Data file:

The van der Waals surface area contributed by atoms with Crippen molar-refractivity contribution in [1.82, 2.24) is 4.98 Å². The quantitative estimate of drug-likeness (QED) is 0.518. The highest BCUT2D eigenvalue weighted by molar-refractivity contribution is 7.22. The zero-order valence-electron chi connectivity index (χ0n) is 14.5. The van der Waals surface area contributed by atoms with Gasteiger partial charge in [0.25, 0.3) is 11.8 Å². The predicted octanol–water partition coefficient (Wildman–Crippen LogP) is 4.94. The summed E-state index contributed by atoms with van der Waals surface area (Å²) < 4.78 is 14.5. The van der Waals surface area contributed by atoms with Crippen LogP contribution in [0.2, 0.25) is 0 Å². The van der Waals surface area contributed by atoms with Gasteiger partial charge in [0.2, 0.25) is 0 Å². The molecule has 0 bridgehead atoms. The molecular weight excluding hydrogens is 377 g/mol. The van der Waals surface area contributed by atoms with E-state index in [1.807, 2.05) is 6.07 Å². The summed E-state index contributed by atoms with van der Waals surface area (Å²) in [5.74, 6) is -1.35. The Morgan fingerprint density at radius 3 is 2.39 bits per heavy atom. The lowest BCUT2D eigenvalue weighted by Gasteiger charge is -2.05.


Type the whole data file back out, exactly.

The van der Waals surface area contributed by atoms with Crippen molar-refractivity contribution in [1.82, 2.24) is 4.98 Å². The quantitative estimate of drug-likeness (QED) is 0.518. The highest BCUT2D eigenvalue weighted by molar-refractivity contribution is 7.22. The zero-order valence-electron chi connectivity index (χ0n) is 14.5. The van der Waals surface area contributed by atoms with Gasteiger partial charge in [0.25, 0.3) is 11.8 Å². The predicted octanol–water partition coefficient (Wildman–Crippen LogP) is 4.94. The summed E-state index contributed by atoms with van der Waals surface area (Å²) < 4.78 is 14.5. The van der Waals surface area contributed by atoms with Crippen LogP contribution in [0.2, 0.25) is 0 Å². The van der Waals surface area contributed by atoms with Gasteiger partial charge in [0.2, 0.25) is 0 Å². The molecule has 0 bridgehead atoms. The molecular weight excluding hydrogens is 377 g/mol. The van der Waals surface area contributed by atoms with E-state index in [1.807, 2.05) is 6.07 Å². The summed E-state index contributed by atoms with van der Waals surface area (Å²) in [5.74, 6) is -1.35. The Morgan fingerprint density at radius 3 is 2.39 bits per heavy atom. The lowest BCUT2D eigenvalue weighted by Gasteiger charge is -2.05.